Symptoms of campylobacteriosis can include the following: bloody diarrhea, nausea, vomiting, abdominal pain, headache, and fever. Most patients develop symptoms two to five days after infection, and the symptoms generally last for three to six days. While most patients recover, the disease can be fatal to the very young, the very old, and people with weakened immune systems.
Salmonella is a bacteria genus belonging to the family Enterobacteriaceae. While there are only two species, those two species are subdivided into multiple subspecies and thousands of serotypes (variations). S. enterica affects warm-blooded animals, while S. bangori affects cold-blooded animals, especially reptiles.
Salmonella usually stays within the digestive tract and causes an infection called salmonellosis that causes symptoms like diarrhea and vomiting. If the bacteria spread into a patient’s bloodstream, they can cause typhoid fever or paratyphoid fever. People can contract these diseases by ingesting water contaminated by the feces of an infected person.
6) Vibrio cholerae
Vibrio cholerae is one of the bacteria in drinking water, and it is the bacterium that causes cholera. While some people don’t develop symptoms, others develop symptoms within two or three days of infection. Symptoms include vomiting, diarrhea, and leg cramps. While most people experience only mild symptoms, about ten percent develop symptoms that are severe enough to be life-threatening. While cholera is rare in the US, it is far more common in countries with poor sanitation. Cholera is epidemic in parts of Africa, Asia, and Latin America
Viruses in Drinking Water
The word “enterovirus” actually describes an entire family of over 60 viruses. The ones that caused polio have been eradicated in the Americas. Other enteroviruses can cause viral or aseptic meningitis, and the symptoms of that include a stiff neck, fever, nausea, vomiting, and a severe headache. Other enteroviruses can cause symptoms resembling those of the flu or a cold.
People contract enteroviruses by ingesting water contaminated by feces from an infected person. In some cases, contaminated water will find its way into water sources such as wells.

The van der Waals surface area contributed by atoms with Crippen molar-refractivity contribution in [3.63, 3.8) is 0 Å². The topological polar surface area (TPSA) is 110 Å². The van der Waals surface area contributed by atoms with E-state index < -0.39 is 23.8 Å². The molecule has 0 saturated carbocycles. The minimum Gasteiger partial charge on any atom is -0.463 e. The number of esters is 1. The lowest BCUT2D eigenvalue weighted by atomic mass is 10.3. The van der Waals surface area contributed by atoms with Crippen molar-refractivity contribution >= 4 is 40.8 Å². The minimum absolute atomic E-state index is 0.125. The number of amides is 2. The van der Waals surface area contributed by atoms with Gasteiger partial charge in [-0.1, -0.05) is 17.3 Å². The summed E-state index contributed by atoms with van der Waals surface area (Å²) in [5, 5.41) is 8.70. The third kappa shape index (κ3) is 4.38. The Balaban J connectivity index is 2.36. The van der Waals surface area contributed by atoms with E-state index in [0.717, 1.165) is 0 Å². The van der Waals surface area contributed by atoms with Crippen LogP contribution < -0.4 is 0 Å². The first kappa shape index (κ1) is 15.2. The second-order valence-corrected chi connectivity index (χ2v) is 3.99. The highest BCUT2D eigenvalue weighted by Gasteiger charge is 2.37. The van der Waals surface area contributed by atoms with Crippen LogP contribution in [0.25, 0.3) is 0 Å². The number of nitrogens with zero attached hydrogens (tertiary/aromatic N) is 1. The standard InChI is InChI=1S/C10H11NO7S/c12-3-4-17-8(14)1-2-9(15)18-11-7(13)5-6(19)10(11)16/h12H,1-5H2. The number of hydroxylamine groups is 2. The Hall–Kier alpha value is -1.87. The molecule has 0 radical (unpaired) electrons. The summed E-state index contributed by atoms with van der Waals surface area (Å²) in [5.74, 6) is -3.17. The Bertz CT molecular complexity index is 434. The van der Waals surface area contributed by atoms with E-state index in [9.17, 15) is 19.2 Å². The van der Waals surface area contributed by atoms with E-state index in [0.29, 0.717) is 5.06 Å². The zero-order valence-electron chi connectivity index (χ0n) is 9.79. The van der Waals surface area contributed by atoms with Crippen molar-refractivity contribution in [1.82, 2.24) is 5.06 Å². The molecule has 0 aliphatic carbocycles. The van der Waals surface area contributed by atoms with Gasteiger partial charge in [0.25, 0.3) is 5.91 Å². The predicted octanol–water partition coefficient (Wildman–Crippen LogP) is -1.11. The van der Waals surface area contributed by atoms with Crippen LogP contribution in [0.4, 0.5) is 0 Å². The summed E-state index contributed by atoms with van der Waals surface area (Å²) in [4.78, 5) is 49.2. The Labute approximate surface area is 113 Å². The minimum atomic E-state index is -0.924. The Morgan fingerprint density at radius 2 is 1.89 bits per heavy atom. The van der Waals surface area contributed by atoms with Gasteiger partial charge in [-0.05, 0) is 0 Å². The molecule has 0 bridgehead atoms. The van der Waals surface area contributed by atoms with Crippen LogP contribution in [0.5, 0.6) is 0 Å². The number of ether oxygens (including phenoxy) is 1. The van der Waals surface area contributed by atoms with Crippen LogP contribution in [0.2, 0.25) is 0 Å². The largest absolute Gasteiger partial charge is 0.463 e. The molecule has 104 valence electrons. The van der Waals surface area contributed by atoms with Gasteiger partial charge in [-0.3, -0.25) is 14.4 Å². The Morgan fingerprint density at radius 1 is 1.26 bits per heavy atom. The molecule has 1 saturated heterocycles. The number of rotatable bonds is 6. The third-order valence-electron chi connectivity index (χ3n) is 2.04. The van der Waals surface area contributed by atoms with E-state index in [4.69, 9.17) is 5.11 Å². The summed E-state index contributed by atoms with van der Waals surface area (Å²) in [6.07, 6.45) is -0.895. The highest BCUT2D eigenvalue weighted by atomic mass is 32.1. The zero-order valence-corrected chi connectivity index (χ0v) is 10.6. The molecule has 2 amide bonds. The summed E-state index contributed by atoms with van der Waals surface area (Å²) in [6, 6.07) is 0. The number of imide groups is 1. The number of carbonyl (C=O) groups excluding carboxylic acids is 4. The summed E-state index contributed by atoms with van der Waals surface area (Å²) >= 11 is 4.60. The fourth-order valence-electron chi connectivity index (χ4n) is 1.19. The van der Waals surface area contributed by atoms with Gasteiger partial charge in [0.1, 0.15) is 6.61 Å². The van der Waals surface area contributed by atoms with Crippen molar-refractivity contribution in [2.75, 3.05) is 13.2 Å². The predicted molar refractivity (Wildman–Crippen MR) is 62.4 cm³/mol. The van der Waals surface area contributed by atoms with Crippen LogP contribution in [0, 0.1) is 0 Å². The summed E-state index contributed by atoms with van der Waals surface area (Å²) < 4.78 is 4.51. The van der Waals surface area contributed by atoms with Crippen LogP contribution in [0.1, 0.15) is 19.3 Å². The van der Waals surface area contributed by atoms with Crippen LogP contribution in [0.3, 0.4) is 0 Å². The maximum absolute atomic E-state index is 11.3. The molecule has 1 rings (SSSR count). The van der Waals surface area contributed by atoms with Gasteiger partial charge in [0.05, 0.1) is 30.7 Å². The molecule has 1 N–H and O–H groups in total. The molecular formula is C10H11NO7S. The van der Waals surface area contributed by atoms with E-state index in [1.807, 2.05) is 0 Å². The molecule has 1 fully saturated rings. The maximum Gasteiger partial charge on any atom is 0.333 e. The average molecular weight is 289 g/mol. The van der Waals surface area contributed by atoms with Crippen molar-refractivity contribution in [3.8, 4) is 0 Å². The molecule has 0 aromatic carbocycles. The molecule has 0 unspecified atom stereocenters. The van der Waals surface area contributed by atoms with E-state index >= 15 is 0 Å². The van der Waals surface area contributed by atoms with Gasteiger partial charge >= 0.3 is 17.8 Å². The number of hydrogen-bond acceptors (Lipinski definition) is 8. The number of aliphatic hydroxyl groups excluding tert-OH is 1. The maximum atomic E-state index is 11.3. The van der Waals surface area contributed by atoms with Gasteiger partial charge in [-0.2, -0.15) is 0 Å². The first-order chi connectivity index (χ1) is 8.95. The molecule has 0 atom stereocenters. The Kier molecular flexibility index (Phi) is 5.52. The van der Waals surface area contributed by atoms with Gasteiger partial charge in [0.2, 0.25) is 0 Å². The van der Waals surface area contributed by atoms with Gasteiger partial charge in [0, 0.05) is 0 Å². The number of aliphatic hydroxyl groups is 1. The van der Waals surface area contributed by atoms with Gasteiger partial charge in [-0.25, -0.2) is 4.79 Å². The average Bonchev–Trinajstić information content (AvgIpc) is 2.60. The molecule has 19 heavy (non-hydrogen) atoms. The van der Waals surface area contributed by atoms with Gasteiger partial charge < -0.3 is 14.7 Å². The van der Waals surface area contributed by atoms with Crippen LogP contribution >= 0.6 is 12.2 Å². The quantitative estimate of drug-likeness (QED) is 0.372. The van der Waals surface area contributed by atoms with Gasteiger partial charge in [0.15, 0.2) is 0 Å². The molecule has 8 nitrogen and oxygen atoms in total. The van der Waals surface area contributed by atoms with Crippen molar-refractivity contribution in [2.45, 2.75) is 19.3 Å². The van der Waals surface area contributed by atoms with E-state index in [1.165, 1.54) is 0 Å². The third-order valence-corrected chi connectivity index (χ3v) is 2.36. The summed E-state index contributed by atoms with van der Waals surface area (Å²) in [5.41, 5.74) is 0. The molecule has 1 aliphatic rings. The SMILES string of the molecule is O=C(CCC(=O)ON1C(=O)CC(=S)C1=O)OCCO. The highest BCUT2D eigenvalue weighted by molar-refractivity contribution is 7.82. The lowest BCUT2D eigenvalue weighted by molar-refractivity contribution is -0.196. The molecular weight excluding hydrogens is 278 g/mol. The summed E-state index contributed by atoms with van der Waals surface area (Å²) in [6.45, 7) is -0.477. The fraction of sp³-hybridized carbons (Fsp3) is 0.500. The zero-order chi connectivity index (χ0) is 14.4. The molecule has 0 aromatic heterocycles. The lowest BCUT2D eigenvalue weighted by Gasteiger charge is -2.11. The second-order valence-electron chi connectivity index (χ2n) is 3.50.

8) Enteric adenovirus
Members of the Adenovirus genus are better known for causing respiratory illnesses, but the enteric adenovirus causes viral gastroenteritis, which is transmitted by ingesting contaminated water or food. Viral gastroenteritis causes nausea, vomiting, headache, stomach ache, fever, and diarrhea. The symptoms generally last between two and nine days. Most patients are children; in fact, enteric adenovirus is believed to cause between five and twenty percent of the gastroenteritis cases in children.
9) Hepatitis A Virus
The hepatitis A virus (HAV) is one of the viruses in drinking water. It can also be spread by close physical contact with an infected person. Most people develop symptoms within two to four weeks after contracting the virus. Those symptoms range from mild to severe, and can include fever, jaundice, loss of appetite, unusually dark urine, abdominal pain, diarrhea, and vomiting. Symptoms are more severe in adults than in children; children may not have any symptoms at all. Hepatitis A is most common in areas with poor sanitation. People travelling to such regions should get vaccinated beforehand.
Norovirus is a highly infectious virus that is the chief cause of foodborne disease in the United States. It can also be transmitted by ingesting contaminated water and contact with an infected person. People can also become infected by touching a contaminated surface and then putting their hand in their mouth. Outbreaks of Norovirus are most common from November to April.